There’s a lot of exposure out there and older households tend to have a greater exposure than younger ones.
Overall, equity amounts to over 25 percent of household financial assets, a level surpassed only once in Q1 2000. Overall net worth as a percentage of disposable income is a record 683 percent. The takeaway that the security households have that presumably to help fuel consumption habits is at least a partial function of this visualization of the wealth effect.
It’s the age thing to consider: at what point do you shift to a higher bond allocation? I bring this up with a perspective on that allocation in the context of interest rates having risen. Equities as a percentage of household financial assets are nearly 22 percent—the most since mid-1997 to 2000. Meanwhile, bonds make up a tad under 6 percent of holdings, basically at the lows of the last 40 years. This doesn’t seem the most prudent allocation given the demographics or, I’d argue, valuations. When I’ve written about yields available in the bond market relative to the S&P 500 dividend yield, I anticipate that investors will too, and soon see the prudence in taking some risk off the table.
Don’t laugh at me too much, but I have to reference an article in Kiplinger Magazine, which I read religiously. The article is titled “10 Things You’ll Spend Less on in Retirement” and dovetails with some of my own work and in a recent interview with Ed Yardeni. The Kiplinger piece said what I’ve documented—retirees spend 25 percent less than the average household. The 10 areas are interesting, but not earth-shattering enough to repeat. The key point, however, is that people do spend less, which makes the argument for a move into bonds from equities all the more reason to expect the risk-averting flow.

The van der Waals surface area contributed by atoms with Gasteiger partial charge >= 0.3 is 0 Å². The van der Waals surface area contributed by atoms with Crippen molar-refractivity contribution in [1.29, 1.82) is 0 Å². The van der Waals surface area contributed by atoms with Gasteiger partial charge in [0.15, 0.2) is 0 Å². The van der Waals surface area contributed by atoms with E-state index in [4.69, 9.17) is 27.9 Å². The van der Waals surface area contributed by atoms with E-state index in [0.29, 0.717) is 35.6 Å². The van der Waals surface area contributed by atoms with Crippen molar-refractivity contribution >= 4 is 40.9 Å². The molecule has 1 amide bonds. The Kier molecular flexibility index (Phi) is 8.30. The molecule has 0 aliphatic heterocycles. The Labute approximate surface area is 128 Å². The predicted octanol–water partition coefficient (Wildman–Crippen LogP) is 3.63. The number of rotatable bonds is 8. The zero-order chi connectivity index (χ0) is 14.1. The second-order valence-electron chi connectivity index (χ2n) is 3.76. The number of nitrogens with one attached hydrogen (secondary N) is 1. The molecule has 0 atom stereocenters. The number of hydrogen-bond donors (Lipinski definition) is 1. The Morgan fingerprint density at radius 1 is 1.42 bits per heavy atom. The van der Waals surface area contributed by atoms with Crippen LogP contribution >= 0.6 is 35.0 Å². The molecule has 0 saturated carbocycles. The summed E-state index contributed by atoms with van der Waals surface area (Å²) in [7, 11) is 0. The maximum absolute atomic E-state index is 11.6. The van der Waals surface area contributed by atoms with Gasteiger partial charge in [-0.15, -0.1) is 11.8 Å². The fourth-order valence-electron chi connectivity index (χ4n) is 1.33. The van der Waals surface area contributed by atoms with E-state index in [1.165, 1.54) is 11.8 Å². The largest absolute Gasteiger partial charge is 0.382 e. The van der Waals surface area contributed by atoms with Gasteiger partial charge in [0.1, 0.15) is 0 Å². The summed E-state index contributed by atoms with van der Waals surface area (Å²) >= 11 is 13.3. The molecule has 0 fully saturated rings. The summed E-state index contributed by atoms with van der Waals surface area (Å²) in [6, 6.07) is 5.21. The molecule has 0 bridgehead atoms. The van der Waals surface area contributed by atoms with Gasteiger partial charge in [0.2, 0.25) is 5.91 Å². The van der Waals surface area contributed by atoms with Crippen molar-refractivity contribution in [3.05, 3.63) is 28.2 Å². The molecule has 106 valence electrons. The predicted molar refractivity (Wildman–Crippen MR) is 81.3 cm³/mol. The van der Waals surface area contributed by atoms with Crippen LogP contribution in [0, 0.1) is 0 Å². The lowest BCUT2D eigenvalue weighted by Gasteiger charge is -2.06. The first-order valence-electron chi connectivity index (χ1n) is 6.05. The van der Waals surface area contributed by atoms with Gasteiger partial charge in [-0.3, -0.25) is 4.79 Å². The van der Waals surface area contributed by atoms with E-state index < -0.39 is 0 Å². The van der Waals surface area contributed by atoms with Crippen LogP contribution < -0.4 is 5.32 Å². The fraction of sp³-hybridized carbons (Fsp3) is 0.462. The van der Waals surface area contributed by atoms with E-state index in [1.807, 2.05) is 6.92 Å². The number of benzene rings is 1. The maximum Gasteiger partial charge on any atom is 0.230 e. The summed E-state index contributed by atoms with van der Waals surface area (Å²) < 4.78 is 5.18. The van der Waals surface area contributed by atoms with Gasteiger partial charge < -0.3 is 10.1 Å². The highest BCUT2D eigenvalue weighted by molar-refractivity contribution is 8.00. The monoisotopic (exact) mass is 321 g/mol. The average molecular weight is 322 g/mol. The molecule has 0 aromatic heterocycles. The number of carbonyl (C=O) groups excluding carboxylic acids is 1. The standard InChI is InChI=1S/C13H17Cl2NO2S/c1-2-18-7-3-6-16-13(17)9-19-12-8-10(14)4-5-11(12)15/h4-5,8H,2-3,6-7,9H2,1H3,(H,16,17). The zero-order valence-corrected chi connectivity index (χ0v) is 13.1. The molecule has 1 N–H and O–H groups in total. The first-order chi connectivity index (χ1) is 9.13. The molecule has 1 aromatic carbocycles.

In an interview with CNBC, Yardeni made note that it’s not just about retirees but that several generations are moving towards a more minimalist lifestyle. Baby boomers, as they downsize, have already bought most of what they need and have reasonable angst over their financial futures, which may be a downside of increased longevity. As evidenced by the boom in Brooklyn and elsewhere, millennials, too, are minimalists, says Yardeni. We know they’ve got Uber, Zipcars, CityBikes, prefer urban living to the burbs and are marrying later and having fewer kids.
That means slower consumption in the broadest sense compared with history, and that’s notable given that consumption is a larger part of the economy at 69.4 percent. And you thought it was just two-thirds of GDP—that’s so 1980s. Interestingly, Yardeni says that’s a bullish thing in that it means the economy can grow but not overheat and drive the Fed to hike us into a recession. For what it’s worth, I disagree. I think the Fed’s tightening will get us to an inverted curve which presages a recession AND at a time when stocks are, arguably, rich (which I outline in the subsequent section).
David Ader is Chief Macro Strategist for Informa Financial Intelligence.